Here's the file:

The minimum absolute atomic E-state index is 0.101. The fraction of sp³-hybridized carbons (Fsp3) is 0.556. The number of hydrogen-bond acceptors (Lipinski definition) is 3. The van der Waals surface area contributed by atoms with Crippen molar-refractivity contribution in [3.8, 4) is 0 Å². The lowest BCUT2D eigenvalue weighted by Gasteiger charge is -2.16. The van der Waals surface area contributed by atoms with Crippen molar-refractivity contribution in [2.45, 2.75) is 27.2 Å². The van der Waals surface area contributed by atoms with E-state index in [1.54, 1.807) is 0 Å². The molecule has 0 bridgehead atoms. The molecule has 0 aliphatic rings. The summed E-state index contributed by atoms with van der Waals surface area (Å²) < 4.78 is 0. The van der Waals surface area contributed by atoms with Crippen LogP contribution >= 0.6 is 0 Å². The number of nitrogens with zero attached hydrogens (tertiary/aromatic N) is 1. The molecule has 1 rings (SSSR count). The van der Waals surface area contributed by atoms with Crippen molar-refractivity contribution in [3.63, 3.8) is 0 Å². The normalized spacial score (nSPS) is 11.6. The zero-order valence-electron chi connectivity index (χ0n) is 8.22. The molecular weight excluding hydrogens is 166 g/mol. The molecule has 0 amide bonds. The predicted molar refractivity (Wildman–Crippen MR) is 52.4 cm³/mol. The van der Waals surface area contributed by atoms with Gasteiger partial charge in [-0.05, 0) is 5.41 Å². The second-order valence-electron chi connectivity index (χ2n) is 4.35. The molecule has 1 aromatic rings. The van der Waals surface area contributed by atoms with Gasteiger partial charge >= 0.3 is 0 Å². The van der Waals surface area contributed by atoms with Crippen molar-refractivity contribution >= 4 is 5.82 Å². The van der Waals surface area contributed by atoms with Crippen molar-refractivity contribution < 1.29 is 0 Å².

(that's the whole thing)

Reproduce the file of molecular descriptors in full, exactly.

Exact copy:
The minimum absolute atomic E-state index is 0.101. The fraction of sp³-hybridized carbons (Fsp3) is 0.556. The number of hydrogen-bond acceptors (Lipinski definition) is 3. The van der Waals surface area contributed by atoms with Crippen molar-refractivity contribution in [3.8, 4) is 0 Å². The lowest BCUT2D eigenvalue weighted by Gasteiger charge is -2.16. The van der Waals surface area contributed by atoms with Crippen molar-refractivity contribution in [2.45, 2.75) is 27.2 Å². The van der Waals surface area contributed by atoms with E-state index in [1.54, 1.807) is 0 Å². The molecule has 0 bridgehead atoms. The molecule has 0 aliphatic rings. The summed E-state index contributed by atoms with van der Waals surface area (Å²) < 4.78 is 0. The van der Waals surface area contributed by atoms with Crippen LogP contribution >= 0.6 is 0 Å². The number of nitrogens with zero attached hydrogens (tertiary/aromatic N) is 1. The molecule has 1 rings (SSSR count). The van der Waals surface area contributed by atoms with Crippen molar-refractivity contribution in [3.63, 3.8) is 0 Å². The normalized spacial score (nSPS) is 11.6. The zero-order valence-electron chi connectivity index (χ0n) is 8.22. The molecular weight excluding hydrogens is 166 g/mol. The molecule has 0 amide bonds. The predicted molar refractivity (Wildman–Crippen MR) is 52.4 cm³/mol. The van der Waals surface area contributed by atoms with Gasteiger partial charge in [-0.05, 0) is 5.41 Å². The second-order valence-electron chi connectivity index (χ2n) is 4.35. The molecule has 1 aromatic rings. The van der Waals surface area contributed by atoms with Gasteiger partial charge >= 0.3 is 0 Å². The van der Waals surface area contributed by atoms with Crippen molar-refractivity contribution >= 4 is 5.82 Å². The van der Waals surface area contributed by atoms with Crippen molar-refractivity contribution < 1.29 is 0 Å².